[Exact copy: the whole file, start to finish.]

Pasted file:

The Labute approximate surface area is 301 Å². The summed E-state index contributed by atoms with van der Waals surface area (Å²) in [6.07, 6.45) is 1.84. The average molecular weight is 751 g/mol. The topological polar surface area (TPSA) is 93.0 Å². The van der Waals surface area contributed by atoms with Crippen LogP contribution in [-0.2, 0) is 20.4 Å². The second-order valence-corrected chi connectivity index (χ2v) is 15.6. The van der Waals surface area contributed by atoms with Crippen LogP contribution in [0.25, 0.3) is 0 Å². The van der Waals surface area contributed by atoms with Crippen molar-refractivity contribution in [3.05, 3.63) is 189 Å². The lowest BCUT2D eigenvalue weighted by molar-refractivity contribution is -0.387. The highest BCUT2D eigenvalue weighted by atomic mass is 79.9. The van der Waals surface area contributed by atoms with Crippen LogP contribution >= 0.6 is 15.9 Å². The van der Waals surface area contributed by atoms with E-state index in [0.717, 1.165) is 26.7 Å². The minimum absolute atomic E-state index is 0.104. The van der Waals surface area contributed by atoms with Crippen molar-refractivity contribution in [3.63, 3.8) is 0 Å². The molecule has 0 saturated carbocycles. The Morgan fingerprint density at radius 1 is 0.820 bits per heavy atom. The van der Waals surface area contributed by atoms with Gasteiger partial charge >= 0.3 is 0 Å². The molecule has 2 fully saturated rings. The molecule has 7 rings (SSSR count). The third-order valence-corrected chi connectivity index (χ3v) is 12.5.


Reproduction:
The Labute approximate surface area is 301 Å². The summed E-state index contributed by atoms with van der Waals surface area (Å²) in [6.07, 6.45) is 1.84. The average molecular weight is 751 g/mol. The topological polar surface area (TPSA) is 93.0 Å². The van der Waals surface area contributed by atoms with Crippen LogP contribution in [-0.2, 0) is 20.4 Å². The second-order valence-corrected chi connectivity index (χ2v) is 15.6. The van der Waals surface area contributed by atoms with Crippen LogP contribution in [0.25, 0.3) is 0 Å². The van der Waals surface area contributed by atoms with Crippen molar-refractivity contribution in [3.05, 3.63) is 189 Å². The lowest BCUT2D eigenvalue weighted by molar-refractivity contribution is -0.387. The highest BCUT2D eigenvalue weighted by atomic mass is 79.9. The van der Waals surface area contributed by atoms with Crippen LogP contribution >= 0.6 is 15.9 Å². The van der Waals surface area contributed by atoms with E-state index in [0.717, 1.165) is 26.7 Å². The minimum absolute atomic E-state index is 0.104. The van der Waals surface area contributed by atoms with Crippen molar-refractivity contribution in [3.63, 3.8) is 0 Å². The molecule has 0 saturated carbocycles. The Morgan fingerprint density at radius 1 is 0.820 bits per heavy atom. The van der Waals surface area contributed by atoms with Gasteiger partial charge >= 0.3 is 0 Å². The molecule has 2 fully saturated rings. The molecule has 7 rings (SSSR count). The third-order valence-corrected chi connectivity index (χ3v) is 12.5.